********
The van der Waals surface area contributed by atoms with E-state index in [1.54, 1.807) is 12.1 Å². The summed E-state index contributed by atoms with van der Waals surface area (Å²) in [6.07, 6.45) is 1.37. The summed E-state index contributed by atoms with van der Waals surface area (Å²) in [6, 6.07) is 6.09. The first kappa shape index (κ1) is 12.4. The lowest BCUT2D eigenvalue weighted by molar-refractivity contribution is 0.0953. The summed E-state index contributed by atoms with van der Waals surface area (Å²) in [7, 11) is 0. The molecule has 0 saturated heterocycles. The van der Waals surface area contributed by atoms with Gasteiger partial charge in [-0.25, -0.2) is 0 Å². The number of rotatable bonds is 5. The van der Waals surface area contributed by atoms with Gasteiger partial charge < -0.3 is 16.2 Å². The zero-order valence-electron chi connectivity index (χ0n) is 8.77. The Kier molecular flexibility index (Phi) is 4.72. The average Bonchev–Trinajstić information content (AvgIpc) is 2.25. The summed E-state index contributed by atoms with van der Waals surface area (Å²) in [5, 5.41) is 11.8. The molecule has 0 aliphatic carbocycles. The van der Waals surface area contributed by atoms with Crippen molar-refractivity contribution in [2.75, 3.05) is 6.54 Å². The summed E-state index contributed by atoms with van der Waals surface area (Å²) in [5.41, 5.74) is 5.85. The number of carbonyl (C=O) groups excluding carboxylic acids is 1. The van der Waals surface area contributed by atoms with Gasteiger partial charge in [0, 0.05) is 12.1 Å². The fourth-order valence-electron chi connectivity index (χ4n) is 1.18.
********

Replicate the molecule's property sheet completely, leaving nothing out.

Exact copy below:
The van der Waals surface area contributed by atoms with E-state index in [1.54, 1.807) is 12.1 Å². The summed E-state index contributed by atoms with van der Waals surface area (Å²) in [6.07, 6.45) is 1.37. The summed E-state index contributed by atoms with van der Waals surface area (Å²) in [6, 6.07) is 6.09. The first kappa shape index (κ1) is 12.4. The lowest BCUT2D eigenvalue weighted by molar-refractivity contribution is 0.0953. The summed E-state index contributed by atoms with van der Waals surface area (Å²) in [7, 11) is 0. The molecule has 0 saturated heterocycles. The van der Waals surface area contributed by atoms with Gasteiger partial charge in [-0.25, -0.2) is 0 Å². The number of rotatable bonds is 5. The van der Waals surface area contributed by atoms with Gasteiger partial charge < -0.3 is 16.2 Å². The zero-order valence-electron chi connectivity index (χ0n) is 8.77. The Kier molecular flexibility index (Phi) is 4.72. The average Bonchev–Trinajstić information content (AvgIpc) is 2.25. The summed E-state index contributed by atoms with van der Waals surface area (Å²) in [5, 5.41) is 11.8. The molecule has 0 aliphatic carbocycles. The van der Waals surface area contributed by atoms with Crippen molar-refractivity contribution in [2.75, 3.05) is 6.54 Å². The summed E-state index contributed by atoms with van der Waals surface area (Å²) in [5.41, 5.74) is 5.85. The number of carbonyl (C=O) groups excluding carboxylic acids is 1. The van der Waals surface area contributed by atoms with Gasteiger partial charge in [0, 0.05) is 12.1 Å². The fourth-order valence-electron chi connectivity index (χ4n) is 1.18.